Saving Dogs... Saving People - | WBTV Charlotte

Saving Dogs... Saving People

By Maureen O'boyle - email

CHARLOTTE, NC (WBTV) - Scientists say their experiments to save dogs from cancer are also helping save people.

Researchers at N.C. State University College of Veterinary Medicine call the concept "One Medicine."

They say it works because on the cellular level, at least, dogs and humans are very similar.

As scientists learn to treat cancer in man's best friend, they're also learning how to fight the disease in humans.

Sandy is a dog and she seems to know doctors are trying to make her better.

"She says give me lots of attention before I go to sleep," says her owner, Beth Case.

Sandy is getting ready for another round of hypothermia treatment.  Her doctor's hope it will give Sandy a better chance of beating her cancer.

Sandy is the 29th dog to take part in this clinical trial.  With the use of a machine, Case heats the tumor.

They've found increasing the temperature at the center of the cancerous tumor kills some of the cancer cells around the mass and this allows the radiation treatment to work much better.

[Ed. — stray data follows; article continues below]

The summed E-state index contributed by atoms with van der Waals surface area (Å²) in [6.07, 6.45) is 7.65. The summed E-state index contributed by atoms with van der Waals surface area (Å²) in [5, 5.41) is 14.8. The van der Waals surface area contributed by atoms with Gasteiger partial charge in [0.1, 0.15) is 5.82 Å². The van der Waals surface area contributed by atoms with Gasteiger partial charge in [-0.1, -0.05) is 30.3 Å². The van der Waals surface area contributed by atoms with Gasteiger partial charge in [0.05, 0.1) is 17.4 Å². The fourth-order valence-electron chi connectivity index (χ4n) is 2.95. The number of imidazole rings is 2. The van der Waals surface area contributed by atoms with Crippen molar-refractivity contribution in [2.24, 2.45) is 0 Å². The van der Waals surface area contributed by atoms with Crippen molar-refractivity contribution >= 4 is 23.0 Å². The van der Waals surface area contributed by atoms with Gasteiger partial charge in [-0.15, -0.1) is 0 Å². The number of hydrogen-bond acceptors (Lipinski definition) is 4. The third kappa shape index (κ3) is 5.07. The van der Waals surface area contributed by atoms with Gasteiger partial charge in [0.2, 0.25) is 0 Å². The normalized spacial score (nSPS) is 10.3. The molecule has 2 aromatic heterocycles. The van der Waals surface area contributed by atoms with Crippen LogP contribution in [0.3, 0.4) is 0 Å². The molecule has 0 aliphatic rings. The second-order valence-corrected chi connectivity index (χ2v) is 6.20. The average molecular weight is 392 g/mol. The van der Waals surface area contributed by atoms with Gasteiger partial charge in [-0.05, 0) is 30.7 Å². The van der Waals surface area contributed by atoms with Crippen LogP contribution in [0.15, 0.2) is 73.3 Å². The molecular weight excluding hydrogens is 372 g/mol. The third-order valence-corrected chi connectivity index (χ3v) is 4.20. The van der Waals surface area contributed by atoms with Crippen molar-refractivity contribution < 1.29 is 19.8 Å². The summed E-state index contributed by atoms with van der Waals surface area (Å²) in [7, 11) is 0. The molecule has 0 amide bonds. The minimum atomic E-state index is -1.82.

Martha and Gerald Baysden showed WBTV pictures of their Weimaraners "Caymus" and "Georgia" like proud parents.

"They're everything, they're like our children to us, cause we don't have children. So, they take the place of kids to us," March Baysden said.  "This is the mom, that was like a day old."

Almost three years ago, doctors discovered a small bump on Georgia's leg was soft tissue sarcoma. 

"They went through tests and said 'Here are your options, you can do palliative care she may live six months,' we said 'That's not an option.'"

Following 5 weeks of Hypothermia treatment, doctors were able shrink and remove Georgia's tumor which allowed them to save her leg.

The implications of this clinical trial for the treatment of cancer in humans are huge.  Dogs like Georgia are giving researchers information that is saving human lives.  So far, Duke Medical Center is using this procedure to heat tumors in breast cancer patients.

Sixty percent of Golden Retrievers die from cancer, but the prognosis for Sandy is good.  The tumor is now 80 percent smaller.

The Baysdens are hoping their dog will eventually be cancer free.

This type of research has been going on at N.C. State University College of Veterinary Medicine for more than a decade.

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